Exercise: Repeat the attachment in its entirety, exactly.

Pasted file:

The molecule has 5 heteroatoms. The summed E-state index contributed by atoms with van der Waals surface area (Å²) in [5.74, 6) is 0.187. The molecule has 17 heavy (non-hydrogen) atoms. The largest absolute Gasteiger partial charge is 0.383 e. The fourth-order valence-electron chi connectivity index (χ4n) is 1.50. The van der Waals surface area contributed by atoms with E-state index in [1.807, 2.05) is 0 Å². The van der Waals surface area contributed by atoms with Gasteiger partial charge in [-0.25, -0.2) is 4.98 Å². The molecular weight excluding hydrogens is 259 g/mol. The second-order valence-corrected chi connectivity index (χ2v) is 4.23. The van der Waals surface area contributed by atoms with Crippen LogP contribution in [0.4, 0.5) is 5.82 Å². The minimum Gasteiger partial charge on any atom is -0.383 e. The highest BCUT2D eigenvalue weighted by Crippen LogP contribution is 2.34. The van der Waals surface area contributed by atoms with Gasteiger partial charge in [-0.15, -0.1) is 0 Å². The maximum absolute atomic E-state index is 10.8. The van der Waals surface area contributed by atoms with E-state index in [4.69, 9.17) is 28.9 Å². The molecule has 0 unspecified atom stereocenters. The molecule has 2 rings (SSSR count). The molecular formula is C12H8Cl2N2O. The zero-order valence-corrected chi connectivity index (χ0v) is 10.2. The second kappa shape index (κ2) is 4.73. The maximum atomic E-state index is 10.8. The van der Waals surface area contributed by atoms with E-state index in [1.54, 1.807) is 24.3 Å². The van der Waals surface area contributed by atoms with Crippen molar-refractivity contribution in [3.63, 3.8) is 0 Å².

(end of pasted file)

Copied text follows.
The molecule has 5 heteroatoms. The summed E-state index contributed by atoms with van der Waals surface area (Å²) in [5.74, 6) is 0.187. The molecule has 17 heavy (non-hydrogen) atoms. The largest absolute Gasteiger partial charge is 0.383 e. The fourth-order valence-electron chi connectivity index (χ4n) is 1.50. The van der Waals surface area contributed by atoms with E-state index in [1.807, 2.05) is 0 Å². The van der Waals surface area contributed by atoms with Gasteiger partial charge in [-0.25, -0.2) is 4.98 Å². The molecular weight excluding hydrogens is 259 g/mol. The second-order valence-corrected chi connectivity index (χ2v) is 4.23. The van der Waals surface area contributed by atoms with Crippen LogP contribution in [0.4, 0.5) is 5.82 Å². The minimum Gasteiger partial charge on any atom is -0.383 e. The highest BCUT2D eigenvalue weighted by Crippen LogP contribution is 2.34. The van der Waals surface area contributed by atoms with Gasteiger partial charge in [-0.15, -0.1) is 0 Å². The maximum absolute atomic E-state index is 10.8. The van der Waals surface area contributed by atoms with E-state index in [4.69, 9.17) is 28.9 Å². The molecule has 0 unspecified atom stereocenters. The molecule has 2 rings (SSSR count). The molecular formula is C12H8Cl2N2O. The zero-order valence-corrected chi connectivity index (χ0v) is 10.2. The second kappa shape index (κ2) is 4.73. The maximum atomic E-state index is 10.8. The van der Waals surface area contributed by atoms with E-state index in [1.54, 1.807) is 24.3 Å². The van der Waals surface area contributed by atoms with Crippen molar-refractivity contribution in [3.63, 3.8) is 0 Å².